ultra-creamy-mashed-potatoes

We’re ready to declare that this mashed potatoes recipe produces the fluffiest and creamiest side dish around. Opt for Yukon Golds (or russets, but never red potatoes), which are the best potatoes for mashing, and have a rich buttery flavor and creamy mouthfeel. The key is to not waterlog the spuds: Boil potatoes over low heat in well-salted water with their skins on, which helps them absorb less moisture, yielding a silky texture, not a gummy or gluey one. As for those skins, the ricer or food mill will catch them—great news for lazy cooks everywhere. (Want all the pro tips? Watch Andy make them here!) And better still, it all happens on the stovetop, leaving your oven completely free.

If you’re tight on time on Thanksgiving, or any other day you plan to serve this comfort food classic, you can make this recipe a day in advance and tuck it into the refrigerator. And while you’re at it, you could get a head start with this gravy recipe, which goes great with the potatoes, doesn’t rely on turkey drippings, and can be made up to five days ahead. (A dollop of sour cream and some thinly sliced green onions or a little extra melted butter never hurt either.)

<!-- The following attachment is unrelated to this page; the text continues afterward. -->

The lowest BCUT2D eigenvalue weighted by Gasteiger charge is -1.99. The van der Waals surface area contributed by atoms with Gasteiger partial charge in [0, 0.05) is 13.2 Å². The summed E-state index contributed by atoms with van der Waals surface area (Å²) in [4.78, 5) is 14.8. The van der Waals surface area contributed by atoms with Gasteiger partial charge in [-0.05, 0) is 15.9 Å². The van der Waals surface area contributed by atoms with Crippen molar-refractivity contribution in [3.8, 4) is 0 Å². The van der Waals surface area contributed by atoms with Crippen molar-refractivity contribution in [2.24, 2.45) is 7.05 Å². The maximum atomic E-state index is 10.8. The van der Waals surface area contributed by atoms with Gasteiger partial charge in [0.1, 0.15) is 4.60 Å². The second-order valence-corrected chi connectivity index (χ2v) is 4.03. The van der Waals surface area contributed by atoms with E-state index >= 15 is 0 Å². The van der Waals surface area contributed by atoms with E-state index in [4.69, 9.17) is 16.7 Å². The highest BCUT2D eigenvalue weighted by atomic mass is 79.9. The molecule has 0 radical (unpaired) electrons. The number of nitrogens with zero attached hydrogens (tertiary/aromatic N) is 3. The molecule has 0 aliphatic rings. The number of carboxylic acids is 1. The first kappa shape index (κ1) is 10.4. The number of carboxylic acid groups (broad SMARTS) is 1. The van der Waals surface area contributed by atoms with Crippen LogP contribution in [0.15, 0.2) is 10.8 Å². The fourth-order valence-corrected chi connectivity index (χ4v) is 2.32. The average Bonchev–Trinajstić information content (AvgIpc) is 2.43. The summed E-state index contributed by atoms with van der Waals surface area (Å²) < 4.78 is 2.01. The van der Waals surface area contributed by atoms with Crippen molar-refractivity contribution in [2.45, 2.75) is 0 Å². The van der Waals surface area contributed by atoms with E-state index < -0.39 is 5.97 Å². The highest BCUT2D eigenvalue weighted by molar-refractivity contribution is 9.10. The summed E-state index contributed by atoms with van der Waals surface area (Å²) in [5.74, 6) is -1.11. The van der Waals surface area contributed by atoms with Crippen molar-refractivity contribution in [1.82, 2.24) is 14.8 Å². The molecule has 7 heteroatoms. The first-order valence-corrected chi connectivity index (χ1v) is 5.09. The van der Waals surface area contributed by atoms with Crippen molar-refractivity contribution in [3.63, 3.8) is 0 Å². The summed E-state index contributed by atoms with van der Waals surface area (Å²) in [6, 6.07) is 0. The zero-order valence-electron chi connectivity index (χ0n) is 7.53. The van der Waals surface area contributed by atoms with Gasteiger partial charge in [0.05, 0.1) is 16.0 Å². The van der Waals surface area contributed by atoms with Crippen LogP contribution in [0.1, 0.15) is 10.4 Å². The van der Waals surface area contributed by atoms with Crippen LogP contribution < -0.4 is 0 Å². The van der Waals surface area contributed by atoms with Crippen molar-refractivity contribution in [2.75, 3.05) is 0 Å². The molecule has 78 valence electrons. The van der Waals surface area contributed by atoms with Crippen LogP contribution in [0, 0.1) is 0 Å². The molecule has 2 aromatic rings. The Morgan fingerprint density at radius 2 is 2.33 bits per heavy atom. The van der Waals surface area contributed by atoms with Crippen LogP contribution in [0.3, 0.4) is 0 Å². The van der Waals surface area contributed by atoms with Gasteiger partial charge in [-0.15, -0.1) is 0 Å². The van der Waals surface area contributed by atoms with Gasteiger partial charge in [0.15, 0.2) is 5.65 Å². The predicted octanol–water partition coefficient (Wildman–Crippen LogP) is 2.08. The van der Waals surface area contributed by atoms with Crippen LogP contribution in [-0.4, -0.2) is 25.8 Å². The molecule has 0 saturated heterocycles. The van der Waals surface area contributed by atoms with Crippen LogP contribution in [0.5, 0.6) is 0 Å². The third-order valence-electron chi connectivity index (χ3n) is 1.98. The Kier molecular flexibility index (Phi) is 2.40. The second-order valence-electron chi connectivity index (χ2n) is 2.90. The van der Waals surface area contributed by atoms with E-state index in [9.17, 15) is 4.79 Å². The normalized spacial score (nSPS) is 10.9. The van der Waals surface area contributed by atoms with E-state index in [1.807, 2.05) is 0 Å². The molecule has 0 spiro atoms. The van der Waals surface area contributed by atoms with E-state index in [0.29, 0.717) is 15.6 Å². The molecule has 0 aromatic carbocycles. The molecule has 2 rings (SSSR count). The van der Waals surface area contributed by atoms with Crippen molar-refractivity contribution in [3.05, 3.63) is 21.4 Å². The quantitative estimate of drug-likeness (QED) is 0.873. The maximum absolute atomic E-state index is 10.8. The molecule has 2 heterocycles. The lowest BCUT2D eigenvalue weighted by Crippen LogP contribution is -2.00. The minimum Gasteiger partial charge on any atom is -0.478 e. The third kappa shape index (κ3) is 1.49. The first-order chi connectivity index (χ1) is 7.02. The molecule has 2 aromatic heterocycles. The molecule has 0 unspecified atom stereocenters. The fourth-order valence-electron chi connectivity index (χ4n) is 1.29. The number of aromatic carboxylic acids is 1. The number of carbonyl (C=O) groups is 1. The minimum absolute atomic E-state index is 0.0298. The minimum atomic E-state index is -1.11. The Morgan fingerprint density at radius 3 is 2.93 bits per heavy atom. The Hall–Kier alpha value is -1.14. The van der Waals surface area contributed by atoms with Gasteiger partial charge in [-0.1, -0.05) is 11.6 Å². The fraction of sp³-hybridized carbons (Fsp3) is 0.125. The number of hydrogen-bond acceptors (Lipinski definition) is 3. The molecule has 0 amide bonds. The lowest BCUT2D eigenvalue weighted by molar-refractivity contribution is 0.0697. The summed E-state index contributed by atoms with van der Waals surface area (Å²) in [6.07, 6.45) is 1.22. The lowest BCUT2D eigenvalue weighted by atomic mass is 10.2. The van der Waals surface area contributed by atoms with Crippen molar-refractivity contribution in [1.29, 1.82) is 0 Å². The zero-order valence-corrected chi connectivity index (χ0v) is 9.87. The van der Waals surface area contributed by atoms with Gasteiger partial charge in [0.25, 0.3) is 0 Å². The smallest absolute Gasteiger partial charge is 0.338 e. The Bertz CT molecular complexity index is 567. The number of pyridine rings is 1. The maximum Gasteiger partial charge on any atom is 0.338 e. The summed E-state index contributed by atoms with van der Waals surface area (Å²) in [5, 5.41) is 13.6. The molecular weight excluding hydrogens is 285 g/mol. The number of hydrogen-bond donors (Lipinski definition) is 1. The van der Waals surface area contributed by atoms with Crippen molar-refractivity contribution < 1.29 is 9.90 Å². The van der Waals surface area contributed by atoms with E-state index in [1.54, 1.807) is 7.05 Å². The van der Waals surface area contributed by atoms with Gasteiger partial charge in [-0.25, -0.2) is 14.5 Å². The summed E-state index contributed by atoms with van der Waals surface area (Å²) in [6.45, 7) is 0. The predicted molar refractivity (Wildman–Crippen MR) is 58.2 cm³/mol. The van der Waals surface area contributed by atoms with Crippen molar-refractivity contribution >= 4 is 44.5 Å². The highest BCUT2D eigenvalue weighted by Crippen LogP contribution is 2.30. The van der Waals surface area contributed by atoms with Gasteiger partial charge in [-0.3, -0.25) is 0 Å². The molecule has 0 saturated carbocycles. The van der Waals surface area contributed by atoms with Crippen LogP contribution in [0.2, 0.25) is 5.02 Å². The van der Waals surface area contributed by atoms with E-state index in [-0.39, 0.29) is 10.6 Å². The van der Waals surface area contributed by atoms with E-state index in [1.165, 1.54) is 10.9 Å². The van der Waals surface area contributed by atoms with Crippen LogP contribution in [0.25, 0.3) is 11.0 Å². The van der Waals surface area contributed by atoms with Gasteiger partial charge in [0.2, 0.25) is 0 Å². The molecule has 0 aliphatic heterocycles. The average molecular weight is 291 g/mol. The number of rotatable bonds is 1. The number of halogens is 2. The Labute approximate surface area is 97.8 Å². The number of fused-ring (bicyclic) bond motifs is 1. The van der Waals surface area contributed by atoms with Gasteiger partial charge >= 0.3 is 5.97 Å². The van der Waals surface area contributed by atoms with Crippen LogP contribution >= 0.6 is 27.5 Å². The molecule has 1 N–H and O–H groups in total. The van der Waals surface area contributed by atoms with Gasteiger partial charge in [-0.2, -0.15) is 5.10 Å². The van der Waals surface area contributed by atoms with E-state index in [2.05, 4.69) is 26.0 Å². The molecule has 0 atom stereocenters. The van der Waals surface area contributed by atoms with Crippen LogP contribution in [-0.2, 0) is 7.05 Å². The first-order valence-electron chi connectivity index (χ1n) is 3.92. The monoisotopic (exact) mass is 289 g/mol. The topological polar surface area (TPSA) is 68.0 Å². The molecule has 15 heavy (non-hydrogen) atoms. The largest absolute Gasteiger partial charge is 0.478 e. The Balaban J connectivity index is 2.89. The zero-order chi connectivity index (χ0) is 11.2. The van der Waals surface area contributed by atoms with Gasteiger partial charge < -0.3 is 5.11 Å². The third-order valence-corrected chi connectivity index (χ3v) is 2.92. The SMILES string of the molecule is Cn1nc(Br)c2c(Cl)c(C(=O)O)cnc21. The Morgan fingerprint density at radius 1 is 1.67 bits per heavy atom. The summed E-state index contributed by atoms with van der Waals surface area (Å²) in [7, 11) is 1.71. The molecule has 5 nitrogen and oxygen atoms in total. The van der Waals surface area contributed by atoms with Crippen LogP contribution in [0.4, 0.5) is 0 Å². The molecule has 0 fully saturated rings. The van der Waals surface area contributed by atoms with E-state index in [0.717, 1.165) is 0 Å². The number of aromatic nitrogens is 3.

If you prefer garlic mashed potatoes topped with some crispy crunchy bits, or ones made with baked potatoes and finished with a classic chive garnish, we’d understand.

Ingredients

8 servings

4

pounds medium Yukon Gold potatoes, scrubbed

4

teaspoons kosher salt, plus more

cups whole milk

½

cup heavy cream

1

head of garlic, halved crosswise

3

sprigs rosemary

1

cup (2 sticks) unsalted butter, room temperature, cut into pieces

Freshly ground black pepper

Special Equipment

A potato ricer or food mill fitted with fine disk

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